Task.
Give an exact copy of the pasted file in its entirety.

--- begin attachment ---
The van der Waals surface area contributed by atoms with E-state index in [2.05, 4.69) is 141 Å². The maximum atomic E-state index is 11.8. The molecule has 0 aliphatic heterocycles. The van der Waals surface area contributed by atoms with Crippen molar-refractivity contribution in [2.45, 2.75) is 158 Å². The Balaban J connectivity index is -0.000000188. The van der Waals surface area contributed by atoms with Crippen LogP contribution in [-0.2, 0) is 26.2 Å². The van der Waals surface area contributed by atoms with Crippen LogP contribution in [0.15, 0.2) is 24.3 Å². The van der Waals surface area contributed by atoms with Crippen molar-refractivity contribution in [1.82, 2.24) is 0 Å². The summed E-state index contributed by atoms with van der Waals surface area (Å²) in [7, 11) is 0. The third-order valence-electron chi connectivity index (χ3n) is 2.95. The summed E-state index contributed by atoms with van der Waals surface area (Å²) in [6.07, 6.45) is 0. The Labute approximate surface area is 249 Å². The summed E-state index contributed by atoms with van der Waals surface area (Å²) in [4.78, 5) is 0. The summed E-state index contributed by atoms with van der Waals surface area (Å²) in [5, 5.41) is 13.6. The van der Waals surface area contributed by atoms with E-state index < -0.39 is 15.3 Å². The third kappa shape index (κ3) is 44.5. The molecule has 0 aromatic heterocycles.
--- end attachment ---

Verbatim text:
The van der Waals surface area contributed by atoms with E-state index in [2.05, 4.69) is 141 Å². The maximum atomic E-state index is 11.8. The molecule has 0 aliphatic heterocycles. The van der Waals surface area contributed by atoms with Crippen molar-refractivity contribution in [2.45, 2.75) is 158 Å². The Balaban J connectivity index is -0.000000188. The van der Waals surface area contributed by atoms with Crippen LogP contribution in [-0.2, 0) is 26.2 Å². The van der Waals surface area contributed by atoms with Crippen LogP contribution in [0.15, 0.2) is 24.3 Å². The van der Waals surface area contributed by atoms with Crippen molar-refractivity contribution in [1.82, 2.24) is 0 Å². The summed E-state index contributed by atoms with van der Waals surface area (Å²) in [7, 11) is 0. The third-order valence-electron chi connectivity index (χ3n) is 2.95. The summed E-state index contributed by atoms with van der Waals surface area (Å²) in [6.07, 6.45) is 0. The Labute approximate surface area is 249 Å². The summed E-state index contributed by atoms with van der Waals surface area (Å²) in [4.78, 5) is 0. The summed E-state index contributed by atoms with van der Waals surface area (Å²) in [5, 5.41) is 13.6. The van der Waals surface area contributed by atoms with E-state index < -0.39 is 15.3 Å². The third kappa shape index (κ3) is 44.5. The molecule has 0 aromatic heterocycles.